I should note here that the sheer volume of Palestinian digital archiving projects that are happening — and the ephemerality of so many of them — is certainly not a reason to dismiss the importance of such work, and there are the notable few project which have the necessary clarity of vision and institutional support to sustain them in the medium to long term. Some more hopeful examples that I have been personally exposed to — in all of their various complexities — are the Palestinian Oral History Archive at the American University of Beirut, the Palestinian Journeys platform of the Palestinian Museum (in which Visualizing Palestine is a partner), and the efforts of the Institute for Palestine Studies to digitize the meticulous records of Palestinian land ownership in present day Israel held by the United Nations Conciliation Commission for Palestine (UNCCP).
In our own project, over the course of a few months, we figured out a series of processes using various mostly open-source tools and technologies to download the maps in high resolution: to crop and color-correct them, to georeference them into navigable Google Maps-style tile sets, and to make them searchable by embedding geographic and demographic data on localities (towns, villages, cities) from historic and contemporary sources — namely the British “Village Statistics” from 1945, and present day data from the Palestinian Authority and Israeli government statistical authorities.
The early response to the platform — even in its initial limited form — has been encouraging. We have seen Palestinian refugees sharing screenshots of their villages of origin across social media, we have been reached out to by academics and activists, and the platform has had media write-ups in languages including Arabic, Italian and Spanish despite being only available in English. Meanwhile, googling “Palestine Open Maps” already yields hundreds of search results. We hope that, with time and support, we can build the platform into a much richer and more multi-faceted resource where its content — and usefulness — can be extended by its community of users.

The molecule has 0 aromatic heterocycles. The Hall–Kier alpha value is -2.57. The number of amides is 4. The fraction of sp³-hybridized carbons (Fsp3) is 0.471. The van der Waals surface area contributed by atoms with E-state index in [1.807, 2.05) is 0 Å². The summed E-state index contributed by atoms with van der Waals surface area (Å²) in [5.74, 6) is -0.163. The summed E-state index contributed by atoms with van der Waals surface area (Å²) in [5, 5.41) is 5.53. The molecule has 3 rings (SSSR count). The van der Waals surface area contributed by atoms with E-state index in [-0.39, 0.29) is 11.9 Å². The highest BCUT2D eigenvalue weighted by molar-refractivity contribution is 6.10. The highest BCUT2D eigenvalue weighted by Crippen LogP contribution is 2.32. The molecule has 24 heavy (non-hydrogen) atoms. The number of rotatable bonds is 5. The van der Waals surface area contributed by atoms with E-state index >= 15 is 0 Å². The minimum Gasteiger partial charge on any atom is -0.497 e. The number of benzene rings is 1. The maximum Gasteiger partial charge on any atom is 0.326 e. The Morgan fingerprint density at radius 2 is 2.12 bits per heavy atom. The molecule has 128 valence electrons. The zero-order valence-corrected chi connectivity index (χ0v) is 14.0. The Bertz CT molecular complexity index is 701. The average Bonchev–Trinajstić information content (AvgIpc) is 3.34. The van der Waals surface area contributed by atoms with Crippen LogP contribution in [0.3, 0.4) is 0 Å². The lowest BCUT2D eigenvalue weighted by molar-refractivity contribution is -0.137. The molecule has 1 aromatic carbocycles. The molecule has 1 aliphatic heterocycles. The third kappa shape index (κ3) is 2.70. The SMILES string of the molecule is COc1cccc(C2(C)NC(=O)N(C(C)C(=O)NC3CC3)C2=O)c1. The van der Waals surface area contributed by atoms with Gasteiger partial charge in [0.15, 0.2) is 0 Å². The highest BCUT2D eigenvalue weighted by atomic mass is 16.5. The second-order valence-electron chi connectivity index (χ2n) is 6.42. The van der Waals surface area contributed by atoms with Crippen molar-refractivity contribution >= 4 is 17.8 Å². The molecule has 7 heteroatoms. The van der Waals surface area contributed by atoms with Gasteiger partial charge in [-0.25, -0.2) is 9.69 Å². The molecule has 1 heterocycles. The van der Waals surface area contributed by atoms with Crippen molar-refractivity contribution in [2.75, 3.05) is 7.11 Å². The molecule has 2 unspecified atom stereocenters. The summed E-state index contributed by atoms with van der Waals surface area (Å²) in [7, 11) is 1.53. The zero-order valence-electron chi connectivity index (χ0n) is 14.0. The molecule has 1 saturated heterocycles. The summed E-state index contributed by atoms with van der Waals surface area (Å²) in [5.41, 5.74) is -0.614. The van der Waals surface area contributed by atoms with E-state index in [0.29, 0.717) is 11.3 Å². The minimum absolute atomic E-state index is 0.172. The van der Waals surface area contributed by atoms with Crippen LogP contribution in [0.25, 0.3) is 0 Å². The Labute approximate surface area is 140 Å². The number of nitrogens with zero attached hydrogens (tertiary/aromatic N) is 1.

Beyond Mapping ///
“ […] the urgency to archive Palestine and the Palestinians is driven by a deep and widespread pessimism about the future. The more remote that freedom, justice, repatriation, and self-determination seem to be, the greater the desire to preserve and record for posterity not only what was then, but what is now. I mention the attraction of archiving the present, not just the past, because Palestinians are still incapable of stopping the continued and accelerating erasure of the two greatest archives of all: the physical landscape, and the bonds of daily life that constitute an organic social formation.” (Beshara Doumani in Jerusalem Quarterly Issue 36, 2009.)
“The best antidote to the claustrophobia we Palestinians feel while attempting to cross the many borders Israel has created is to focus our attention on the physical expanse of the land. Israel is attempting to define the terrain, to claim and fragment it with wire fences, signposts, gates, and roadblocks staffed by armed soldiers backed up by tanks. I am but one of the millions of travellers who have passed through over the ages. I lifted my eyes and beheld the wonderful valley created eons ago as it stretches far and long north to the Lebanon and south to the Red Sea and into Africa utterly oblivious of the man-made borders that come and go.” (Raja Shehadeh, A Rift in Time, 2010.)
So, where does this leave us? However vividly and convincingly Palestinians and others can render the historical “truth” of their Nakba, it does not change the fact that their dispossession and marginalization continues to this today in the broad daylight of international media attention. From the ongoing destruction of Palestinian communities in the West Bank and southern Israel, to the collective punishment of Gaza, to the denial of the right of Palestinian refugees to return home.
The words of Raja Shehadeh offer one channel to refocus our minds in this context. They remind us that maps, and even the physical cutting up and control of territories are temporary human exercises. They remind us that these things — maps, and the power that they represent — can be subverted within any given moment, and that a century of Zionist colonization is just a blink of an eye in the entirety of human history, let alone in the life of the planet itself. In a similar way, visual storytelling is just one form of advocacy in a much wider justice/equality/liberation movement and, for those that it seeks to influence, recognising injustice is only the first small step towards becoming an active agent in political transformation.